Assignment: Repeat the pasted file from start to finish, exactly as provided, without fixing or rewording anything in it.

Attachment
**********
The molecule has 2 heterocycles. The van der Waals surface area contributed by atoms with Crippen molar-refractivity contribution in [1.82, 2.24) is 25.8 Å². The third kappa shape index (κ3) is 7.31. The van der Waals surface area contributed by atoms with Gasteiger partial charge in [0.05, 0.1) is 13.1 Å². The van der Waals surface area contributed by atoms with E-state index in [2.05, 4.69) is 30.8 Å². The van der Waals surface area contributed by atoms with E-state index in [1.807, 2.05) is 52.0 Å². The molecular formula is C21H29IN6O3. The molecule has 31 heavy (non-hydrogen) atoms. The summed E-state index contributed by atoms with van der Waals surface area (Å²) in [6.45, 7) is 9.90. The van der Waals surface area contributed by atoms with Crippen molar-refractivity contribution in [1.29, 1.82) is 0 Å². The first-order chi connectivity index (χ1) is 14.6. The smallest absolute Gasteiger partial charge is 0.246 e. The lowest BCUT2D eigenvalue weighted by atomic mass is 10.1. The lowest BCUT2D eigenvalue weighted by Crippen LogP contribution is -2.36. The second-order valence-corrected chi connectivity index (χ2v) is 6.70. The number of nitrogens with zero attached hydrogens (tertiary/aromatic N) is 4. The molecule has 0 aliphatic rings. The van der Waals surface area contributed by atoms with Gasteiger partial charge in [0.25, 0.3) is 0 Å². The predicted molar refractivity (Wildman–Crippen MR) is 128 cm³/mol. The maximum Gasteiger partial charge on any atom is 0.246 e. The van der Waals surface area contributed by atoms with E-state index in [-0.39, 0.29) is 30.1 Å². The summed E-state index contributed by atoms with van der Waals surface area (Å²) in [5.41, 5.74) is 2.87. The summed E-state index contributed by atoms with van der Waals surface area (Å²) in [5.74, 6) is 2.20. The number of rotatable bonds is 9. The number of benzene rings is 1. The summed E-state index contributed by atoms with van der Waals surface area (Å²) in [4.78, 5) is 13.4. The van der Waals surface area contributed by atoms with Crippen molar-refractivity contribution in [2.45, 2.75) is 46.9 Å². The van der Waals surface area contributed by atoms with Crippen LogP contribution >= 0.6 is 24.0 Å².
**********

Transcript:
The molecule has 2 heterocycles. The van der Waals surface area contributed by atoms with Crippen molar-refractivity contribution in [1.82, 2.24) is 25.8 Å². The third kappa shape index (κ3) is 7.31. The van der Waals surface area contributed by atoms with Gasteiger partial charge in [0.05, 0.1) is 13.1 Å². The van der Waals surface area contributed by atoms with E-state index in [2.05, 4.69) is 30.8 Å². The van der Waals surface area contributed by atoms with E-state index in [1.807, 2.05) is 52.0 Å². The molecular formula is C21H29IN6O3. The molecule has 31 heavy (non-hydrogen) atoms. The summed E-state index contributed by atoms with van der Waals surface area (Å²) in [6.45, 7) is 9.90. The van der Waals surface area contributed by atoms with Crippen molar-refractivity contribution in [1.29, 1.82) is 0 Å². The first-order chi connectivity index (χ1) is 14.6. The smallest absolute Gasteiger partial charge is 0.246 e. The lowest BCUT2D eigenvalue weighted by atomic mass is 10.1. The lowest BCUT2D eigenvalue weighted by Crippen LogP contribution is -2.36. The second-order valence-corrected chi connectivity index (χ2v) is 6.70. The number of nitrogens with zero attached hydrogens (tertiary/aromatic N) is 4. The molecule has 0 aliphatic rings. The van der Waals surface area contributed by atoms with Gasteiger partial charge in [0.25, 0.3) is 0 Å². The predicted molar refractivity (Wildman–Crippen MR) is 128 cm³/mol. The maximum Gasteiger partial charge on any atom is 0.246 e. The van der Waals surface area contributed by atoms with E-state index in [-0.39, 0.29) is 30.1 Å². The summed E-state index contributed by atoms with van der Waals surface area (Å²) in [5.41, 5.74) is 2.87. The summed E-state index contributed by atoms with van der Waals surface area (Å²) in [5.74, 6) is 2.20. The number of rotatable bonds is 9. The number of benzene rings is 1. The summed E-state index contributed by atoms with van der Waals surface area (Å²) in [4.78, 5) is 13.4. The van der Waals surface area contributed by atoms with Crippen molar-refractivity contribution in [2.45, 2.75) is 46.9 Å². The van der Waals surface area contributed by atoms with Crippen LogP contribution >= 0.6 is 24.0 Å².